Again, I do appreciate motherhood as a task, and i much more appreciate those who choose to devote all their time to their kids. Yet, a female should not be forced to be a mother, and, ahead of all, should not give up her own dreams just because she has kids. yes, she can be successful in her education and career, and still raise good kids.


This story was written for World Pulse’s Girls Transform the World Digital Action Campaign.

World Pulse believes that women's stories, recommendations, and collective rising leadership can—and will—bring girls greater access to education which will transform their lives, their families, and communities. The Girls Transform Campaign elicits insightful content from young women on the ground, strengthens their confidence as women, and ensures that influencers and powerful institutions hear their stories.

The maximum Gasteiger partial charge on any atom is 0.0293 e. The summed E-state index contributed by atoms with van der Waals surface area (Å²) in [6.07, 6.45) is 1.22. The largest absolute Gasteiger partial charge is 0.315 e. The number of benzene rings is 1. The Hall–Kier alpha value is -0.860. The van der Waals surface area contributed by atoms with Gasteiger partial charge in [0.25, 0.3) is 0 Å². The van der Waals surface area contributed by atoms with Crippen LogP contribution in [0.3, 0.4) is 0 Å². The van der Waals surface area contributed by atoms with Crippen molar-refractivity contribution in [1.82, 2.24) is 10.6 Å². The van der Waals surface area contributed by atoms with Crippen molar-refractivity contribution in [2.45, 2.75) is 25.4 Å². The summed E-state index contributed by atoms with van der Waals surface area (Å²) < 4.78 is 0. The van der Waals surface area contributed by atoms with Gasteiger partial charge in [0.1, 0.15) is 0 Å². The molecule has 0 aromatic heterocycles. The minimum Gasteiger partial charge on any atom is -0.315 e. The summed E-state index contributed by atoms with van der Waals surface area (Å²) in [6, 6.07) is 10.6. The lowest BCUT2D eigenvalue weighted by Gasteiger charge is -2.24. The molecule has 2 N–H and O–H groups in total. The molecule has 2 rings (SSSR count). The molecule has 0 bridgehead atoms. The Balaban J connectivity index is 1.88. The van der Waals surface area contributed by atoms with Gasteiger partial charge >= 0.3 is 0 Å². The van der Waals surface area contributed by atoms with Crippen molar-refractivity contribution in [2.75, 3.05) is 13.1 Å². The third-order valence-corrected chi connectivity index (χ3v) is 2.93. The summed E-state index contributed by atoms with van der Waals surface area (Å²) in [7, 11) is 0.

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Iryna's picture

profession and satisfaction

Bitani, Thank you for your story!
So often we choose profession not because it's what we want, but under the pressure of circumctances. I am the best example. But I am the lucky one who has found a lot of satisfaction in her choice!

Warmest greetings from Ukraine,

TJ's picture

our own personal demons...

I see that you and I have similar perspectives according to this. It really is sad that we subscribe to the norms of society and follow the traditional roles so much. Like you, I have nothing against the traditional roles but I'd like for more women to understand that there are the traditional roles AND... (so much more they can do).

However, 30% is not a bad figure - it shows that there are changes being made.



Saving Angel's picture

I love this!